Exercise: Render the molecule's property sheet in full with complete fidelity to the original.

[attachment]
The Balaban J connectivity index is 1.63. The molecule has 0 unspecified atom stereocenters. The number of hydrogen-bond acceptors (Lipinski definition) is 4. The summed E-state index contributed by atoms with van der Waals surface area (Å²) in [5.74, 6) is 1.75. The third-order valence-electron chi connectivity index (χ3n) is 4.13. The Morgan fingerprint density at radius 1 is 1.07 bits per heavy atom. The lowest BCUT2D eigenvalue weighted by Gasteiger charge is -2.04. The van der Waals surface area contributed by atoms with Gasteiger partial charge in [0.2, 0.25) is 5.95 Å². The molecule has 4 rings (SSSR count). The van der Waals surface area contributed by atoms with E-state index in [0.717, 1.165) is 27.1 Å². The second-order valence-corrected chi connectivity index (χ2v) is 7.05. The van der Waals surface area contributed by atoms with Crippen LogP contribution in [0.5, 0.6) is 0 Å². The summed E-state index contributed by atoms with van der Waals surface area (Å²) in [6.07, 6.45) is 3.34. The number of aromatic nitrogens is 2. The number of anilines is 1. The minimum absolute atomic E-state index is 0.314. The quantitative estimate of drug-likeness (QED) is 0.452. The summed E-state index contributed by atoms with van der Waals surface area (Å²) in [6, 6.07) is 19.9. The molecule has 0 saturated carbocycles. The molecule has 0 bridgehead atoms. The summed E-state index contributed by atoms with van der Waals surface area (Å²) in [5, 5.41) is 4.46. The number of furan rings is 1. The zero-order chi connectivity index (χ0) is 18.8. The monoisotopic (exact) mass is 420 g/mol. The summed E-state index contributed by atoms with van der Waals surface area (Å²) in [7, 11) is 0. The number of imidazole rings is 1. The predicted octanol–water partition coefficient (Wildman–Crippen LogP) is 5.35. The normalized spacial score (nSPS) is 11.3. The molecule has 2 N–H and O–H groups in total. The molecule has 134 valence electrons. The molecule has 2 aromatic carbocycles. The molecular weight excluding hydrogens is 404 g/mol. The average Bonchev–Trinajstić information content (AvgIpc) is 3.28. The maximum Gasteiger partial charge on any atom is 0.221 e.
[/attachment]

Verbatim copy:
The Balaban J connectivity index is 1.63. The molecule has 0 unspecified atom stereocenters. The number of hydrogen-bond acceptors (Lipinski definition) is 4. The summed E-state index contributed by atoms with van der Waals surface area (Å²) in [5.74, 6) is 1.75. The third-order valence-electron chi connectivity index (χ3n) is 4.13. The Morgan fingerprint density at radius 1 is 1.07 bits per heavy atom. The lowest BCUT2D eigenvalue weighted by Gasteiger charge is -2.04. The van der Waals surface area contributed by atoms with Gasteiger partial charge in [0.2, 0.25) is 5.95 Å². The molecule has 4 rings (SSSR count). The van der Waals surface area contributed by atoms with E-state index in [0.717, 1.165) is 27.1 Å². The second-order valence-corrected chi connectivity index (χ2v) is 7.05. The van der Waals surface area contributed by atoms with Crippen LogP contribution in [0.5, 0.6) is 0 Å². The summed E-state index contributed by atoms with van der Waals surface area (Å²) in [6.07, 6.45) is 3.34. The number of aromatic nitrogens is 2. The number of anilines is 1. The minimum absolute atomic E-state index is 0.314. The quantitative estimate of drug-likeness (QED) is 0.452. The summed E-state index contributed by atoms with van der Waals surface area (Å²) in [6, 6.07) is 19.9. The molecule has 0 saturated carbocycles. The molecule has 0 bridgehead atoms. The summed E-state index contributed by atoms with van der Waals surface area (Å²) in [5, 5.41) is 4.46. The number of furan rings is 1. The zero-order chi connectivity index (χ0) is 18.8. The monoisotopic (exact) mass is 420 g/mol. The summed E-state index contributed by atoms with van der Waals surface area (Å²) in [7, 11) is 0. The number of imidazole rings is 1. The predicted octanol–water partition coefficient (Wildman–Crippen LogP) is 5.35. The normalized spacial score (nSPS) is 11.3. The molecule has 2 N–H and O–H groups in total. The molecule has 134 valence electrons. The molecule has 2 aromatic carbocycles. The molecular weight excluding hydrogens is 404 g/mol. The average Bonchev–Trinajstić information content (AvgIpc) is 3.28. The maximum Gasteiger partial charge on any atom is 0.221 e.